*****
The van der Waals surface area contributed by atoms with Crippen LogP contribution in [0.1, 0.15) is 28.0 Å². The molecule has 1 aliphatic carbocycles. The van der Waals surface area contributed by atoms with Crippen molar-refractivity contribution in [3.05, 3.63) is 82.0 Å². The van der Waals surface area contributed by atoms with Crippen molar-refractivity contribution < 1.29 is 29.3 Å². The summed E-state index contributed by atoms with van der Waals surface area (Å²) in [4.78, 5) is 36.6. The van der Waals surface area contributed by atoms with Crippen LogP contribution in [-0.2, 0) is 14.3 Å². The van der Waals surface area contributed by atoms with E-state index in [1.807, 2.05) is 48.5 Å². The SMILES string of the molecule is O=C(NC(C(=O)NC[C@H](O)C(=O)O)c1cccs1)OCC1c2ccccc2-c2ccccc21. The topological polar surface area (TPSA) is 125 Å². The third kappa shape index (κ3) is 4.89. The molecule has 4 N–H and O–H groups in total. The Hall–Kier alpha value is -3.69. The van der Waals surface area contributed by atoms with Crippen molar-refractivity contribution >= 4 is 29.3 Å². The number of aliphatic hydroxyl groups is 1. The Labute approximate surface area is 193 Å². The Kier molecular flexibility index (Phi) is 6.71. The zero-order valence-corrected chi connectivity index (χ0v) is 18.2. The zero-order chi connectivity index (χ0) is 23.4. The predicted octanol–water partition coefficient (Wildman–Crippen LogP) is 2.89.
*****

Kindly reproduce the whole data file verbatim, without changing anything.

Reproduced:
The van der Waals surface area contributed by atoms with Crippen LogP contribution in [0.1, 0.15) is 28.0 Å². The molecule has 1 aliphatic carbocycles. The van der Waals surface area contributed by atoms with Crippen molar-refractivity contribution in [3.05, 3.63) is 82.0 Å². The van der Waals surface area contributed by atoms with Crippen molar-refractivity contribution < 1.29 is 29.3 Å². The summed E-state index contributed by atoms with van der Waals surface area (Å²) in [4.78, 5) is 36.6. The van der Waals surface area contributed by atoms with Crippen LogP contribution in [-0.2, 0) is 14.3 Å². The van der Waals surface area contributed by atoms with E-state index in [1.807, 2.05) is 48.5 Å². The SMILES string of the molecule is O=C(NC(C(=O)NC[C@H](O)C(=O)O)c1cccs1)OCC1c2ccccc2-c2ccccc21. The topological polar surface area (TPSA) is 125 Å². The third kappa shape index (κ3) is 4.89. The molecule has 4 N–H and O–H groups in total. The Hall–Kier alpha value is -3.69. The van der Waals surface area contributed by atoms with Crippen molar-refractivity contribution >= 4 is 29.3 Å². The number of aliphatic hydroxyl groups is 1. The Labute approximate surface area is 193 Å². The Kier molecular flexibility index (Phi) is 6.71. The zero-order valence-corrected chi connectivity index (χ0v) is 18.2. The zero-order chi connectivity index (χ0) is 23.4. The predicted octanol–water partition coefficient (Wildman–Crippen LogP) is 2.89.